By Bob Robb
Jul 14, 2009 – 9:15:27 AM
Complacency can be a very bad thing. Becoming complacent – you know, so comfortable that you think you don’t have to keep learning, or striving to get better – is a sure formula for failure. This is as true in business as it is your own personal relationships. It is also true in bowhunting. Here’s an example.
As I do every year, this past spring I was going to set up a couple of new bows for the coming hunting seasons. No big deal, really. The new bows were the latest rage from a major manufacturer with a well-earned reputation for being easy to tune and dial in. So one weekend in an otherwise very busy spring I made arrangements to drive from my home in southern Arizona to a friend’s pro shop in the San Diego area eight hours away. I was going to give a slide show on hunting big mule deer one afternoon, after which we were going to get the new bows set up, tuned, and rocking before I left. Shouldn’t take more than a couple of hours, a good thing since two weekends later I was heading off on the first bear hunt of the spring.
Well. I arrived ready to go, but my new arrows had not arrived yet. Fortunately I had a handful left over from last year, so we used those. One of my buddies talked me into using a new release aid, and I said sure, I love trying out new gear. The drop-away rest I wanted to use, for some reason, would not tune worth beans on this particular bow, so we installed a RipCord and it worked perfectly. In no time I was shooting bullet holes with field tips, but by that time it was time to hit the road for home. (For line go to: RipCord)
|The time to make sure your bow/arrow/broadhead combination tunes perfectly and shoots well for you is today, not the weekend before the opening of deer season.
Work kept me from playing with the bows for a few days, but I wasn’t worried. Until I went out to check the tune through my own paper rack. While I was away my new arrows had arrived, all cut and fletched, albeit with a different, lighter fletching. So I went out to the garage, set up the paper rack, and started shooting. The lighter fletches had, of course, weakened the arrow spine some and I was having a heckuva time getting a bullet hole while maintaining the speed I wanted. Adding a broadhead just made things worse. To add insult to injury, the new release my buddy asked me to use (he is a p/r guy in the business and longtime friend, so I had said I would shoot it to help him out with his client) had the worst trigger of any hunting release I have shot in many a year. You could not adjust it light enough; when set at its lightest possible setting it forced you to jerk the trigger and scatter arrows like pellets from a shotgun. The frustration level was at the boiling point.
Finally I went back to my old release and, after spending a half-day tweaking this and that to get the tune the way I wanted it and another eight hours over three early morning shooting sessions setting sight pins, the bow was tuned with broadheads and sighted in to 40 yards. (Now, six weeks later, it is a laser thrower, sending the Carbon Express Maxima Hunter hunting shaft and broadhead (total weight: 410 grains) out at 271 fps and grouping tightly out to 80 yards.) So life is good. (For line go to: Carbon Express)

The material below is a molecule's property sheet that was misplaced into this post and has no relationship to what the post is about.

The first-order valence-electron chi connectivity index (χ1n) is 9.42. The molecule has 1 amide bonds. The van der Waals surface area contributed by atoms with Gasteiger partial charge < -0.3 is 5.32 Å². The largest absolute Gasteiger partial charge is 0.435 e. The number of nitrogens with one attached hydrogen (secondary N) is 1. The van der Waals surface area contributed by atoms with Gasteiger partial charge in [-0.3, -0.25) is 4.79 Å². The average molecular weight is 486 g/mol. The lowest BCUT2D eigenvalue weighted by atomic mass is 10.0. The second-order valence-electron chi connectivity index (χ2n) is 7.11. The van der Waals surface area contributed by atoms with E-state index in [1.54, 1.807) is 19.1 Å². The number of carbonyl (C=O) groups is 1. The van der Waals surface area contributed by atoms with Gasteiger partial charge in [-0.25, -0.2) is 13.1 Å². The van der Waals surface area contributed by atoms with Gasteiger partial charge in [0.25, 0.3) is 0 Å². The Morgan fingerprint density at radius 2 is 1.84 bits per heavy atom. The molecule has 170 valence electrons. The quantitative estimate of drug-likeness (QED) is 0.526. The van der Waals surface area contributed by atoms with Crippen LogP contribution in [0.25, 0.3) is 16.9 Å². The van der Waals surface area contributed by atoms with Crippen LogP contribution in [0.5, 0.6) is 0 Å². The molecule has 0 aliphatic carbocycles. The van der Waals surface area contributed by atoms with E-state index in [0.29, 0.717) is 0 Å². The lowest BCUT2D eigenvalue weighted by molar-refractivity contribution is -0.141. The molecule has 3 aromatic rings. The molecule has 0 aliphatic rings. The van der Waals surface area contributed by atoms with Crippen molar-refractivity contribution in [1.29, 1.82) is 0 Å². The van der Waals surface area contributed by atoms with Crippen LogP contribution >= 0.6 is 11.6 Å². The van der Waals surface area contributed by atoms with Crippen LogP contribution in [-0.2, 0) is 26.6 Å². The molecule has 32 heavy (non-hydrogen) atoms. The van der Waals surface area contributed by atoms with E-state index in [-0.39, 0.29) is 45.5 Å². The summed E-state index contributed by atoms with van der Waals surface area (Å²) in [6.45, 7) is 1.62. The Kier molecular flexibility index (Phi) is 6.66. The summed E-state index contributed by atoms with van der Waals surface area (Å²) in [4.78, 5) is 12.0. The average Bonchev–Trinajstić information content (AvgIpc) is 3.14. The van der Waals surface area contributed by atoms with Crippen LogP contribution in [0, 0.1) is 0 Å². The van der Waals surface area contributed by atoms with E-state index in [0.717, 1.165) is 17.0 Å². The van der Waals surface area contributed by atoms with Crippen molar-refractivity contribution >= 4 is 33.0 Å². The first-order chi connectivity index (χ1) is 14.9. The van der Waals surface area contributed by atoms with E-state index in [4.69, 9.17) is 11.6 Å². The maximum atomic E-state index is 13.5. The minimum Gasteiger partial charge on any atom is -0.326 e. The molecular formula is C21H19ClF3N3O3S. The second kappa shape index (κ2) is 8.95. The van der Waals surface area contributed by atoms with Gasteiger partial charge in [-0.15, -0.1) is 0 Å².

But it got me to thinking about how dangerous complacency can be when it comes to our equipment. Instead of relying on my own skills and spending the time to make sure everything was in good working order, I assumed that what someone else told me would work fine would do just that. I didn’t allow enough time to be able to fix any unforeseen problems because, hey, I have done this a million times and it is never a hassle. Big mistake. What if I had put this new bow-and-arrow combination together one day and been scheduled to go hunting immediately? I would have ended up in the woods with a less-than-perfectly working bow, which means accuracy would have been iffy at best, which could have meant bad news when a shot opportunity presented itself.
Ethically, this is not acceptable to me, and I would have instead used last year’s bow. Yet every year as I travel around the country to bow hunt I see people in camp using poorly-matched equipment that isn’t perfectly tuned or sighted in. Often they decided at the last minute to add the latest whiz-bang widget and slapped it on without testing. They obviously haven’t practiced with their gear and shoot like Mr. Magoo. This doesn’t seem to bother them. But it bothers me.
With deer seasons now here for many of you, and prime rut time fast approaching, the time to experiment with new equipment is long past. If you are tweaking your set-up, do it now. Not next week, or next month. Right now. The last thing you, as an ethical bowhunter, want to do is hit the woods with a set-up that doesn’t produce laser beam arrow flight with broadheads that you have meticulously sighted in and that you have practiced shooting so much that when a rare and hard-earned opportunity at a deer arises, you’ll know instinctively where to place your sight pins and how to cut the arrow loose so it will hit the sweet spot. Never take anyone’s word for it that an unfamiliar gizmo will work like a charm with little effort or experimentation. Not until it works for you is it acceptable.
We owe it to the magnificent game animals we hunt, to all other bowhunters everywhere, and to ourselves to never, ever hit the woods without well-tuned equipment that we have practiced with until dotting the target is second nature. Because when we’re bowhunting, it is no longer a game. It’s very serious business. And winners are never complacent.
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